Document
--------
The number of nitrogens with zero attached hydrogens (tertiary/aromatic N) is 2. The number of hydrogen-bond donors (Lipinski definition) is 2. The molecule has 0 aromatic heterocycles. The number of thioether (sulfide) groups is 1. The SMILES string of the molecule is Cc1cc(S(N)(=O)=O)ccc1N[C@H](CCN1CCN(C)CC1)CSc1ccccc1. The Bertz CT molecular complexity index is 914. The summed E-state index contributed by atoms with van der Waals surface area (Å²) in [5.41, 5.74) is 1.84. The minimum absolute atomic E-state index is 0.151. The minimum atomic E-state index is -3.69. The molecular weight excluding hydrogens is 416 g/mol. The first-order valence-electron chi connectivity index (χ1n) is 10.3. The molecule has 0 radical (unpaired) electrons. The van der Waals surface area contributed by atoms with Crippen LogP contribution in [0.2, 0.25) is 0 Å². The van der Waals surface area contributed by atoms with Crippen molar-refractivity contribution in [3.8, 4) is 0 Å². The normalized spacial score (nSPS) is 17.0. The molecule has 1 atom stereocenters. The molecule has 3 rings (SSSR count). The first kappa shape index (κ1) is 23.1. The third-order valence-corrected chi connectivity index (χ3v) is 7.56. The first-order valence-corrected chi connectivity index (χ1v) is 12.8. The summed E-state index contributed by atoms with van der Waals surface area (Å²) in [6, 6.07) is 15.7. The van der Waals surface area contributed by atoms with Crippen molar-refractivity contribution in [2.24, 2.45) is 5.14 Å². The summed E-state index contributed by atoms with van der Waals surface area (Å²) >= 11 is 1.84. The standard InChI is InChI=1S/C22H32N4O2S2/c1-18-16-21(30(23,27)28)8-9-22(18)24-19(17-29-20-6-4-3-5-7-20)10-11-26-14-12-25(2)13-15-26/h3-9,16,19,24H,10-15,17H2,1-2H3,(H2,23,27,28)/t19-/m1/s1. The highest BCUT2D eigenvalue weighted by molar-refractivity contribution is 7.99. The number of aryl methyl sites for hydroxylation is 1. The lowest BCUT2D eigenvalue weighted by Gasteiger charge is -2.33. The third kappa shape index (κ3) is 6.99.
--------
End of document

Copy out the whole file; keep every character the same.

The number of nitrogens with zero attached hydrogens (tertiary/aromatic N) is 2. The number of hydrogen-bond donors (Lipinski definition) is 2. The molecule has 0 aromatic heterocycles. The number of thioether (sulfide) groups is 1. The SMILES string of the molecule is Cc1cc(S(N)(=O)=O)ccc1N[C@H](CCN1CCN(C)CC1)CSc1ccccc1. The Bertz CT molecular complexity index is 914. The summed E-state index contributed by atoms with van der Waals surface area (Å²) in [5.41, 5.74) is 1.84. The minimum absolute atomic E-state index is 0.151. The minimum atomic E-state index is -3.69. The molecular weight excluding hydrogens is 416 g/mol. The first-order valence-electron chi connectivity index (χ1n) is 10.3. The molecule has 0 radical (unpaired) electrons. The van der Waals surface area contributed by atoms with Crippen LogP contribution in [0.2, 0.25) is 0 Å². The van der Waals surface area contributed by atoms with Crippen molar-refractivity contribution in [3.8, 4) is 0 Å². The normalized spacial score (nSPS) is 17.0. The molecule has 1 atom stereocenters. The molecule has 3 rings (SSSR count). The first kappa shape index (κ1) is 23.1. The third-order valence-corrected chi connectivity index (χ3v) is 7.56. The first-order valence-corrected chi connectivity index (χ1v) is 12.8. The summed E-state index contributed by atoms with van der Waals surface area (Å²) in [6, 6.07) is 15.7. The van der Waals surface area contributed by atoms with Crippen molar-refractivity contribution in [2.24, 2.45) is 5.14 Å². The summed E-state index contributed by atoms with van der Waals surface area (Å²) >= 11 is 1.84. The standard InChI is InChI=1S/C22H32N4O2S2/c1-18-16-21(30(23,27)28)8-9-22(18)24-19(17-29-20-6-4-3-5-7-20)10-11-26-14-12-25(2)13-15-26/h3-9,16,19,24H,10-15,17H2,1-2H3,(H2,23,27,28)/t19-/m1/s1. The highest BCUT2D eigenvalue weighted by molar-refractivity contribution is 7.99. The number of aryl methyl sites for hydroxylation is 1. The lowest BCUT2D eigenvalue weighted by Gasteiger charge is -2.33. The third kappa shape index (κ3) is 6.99.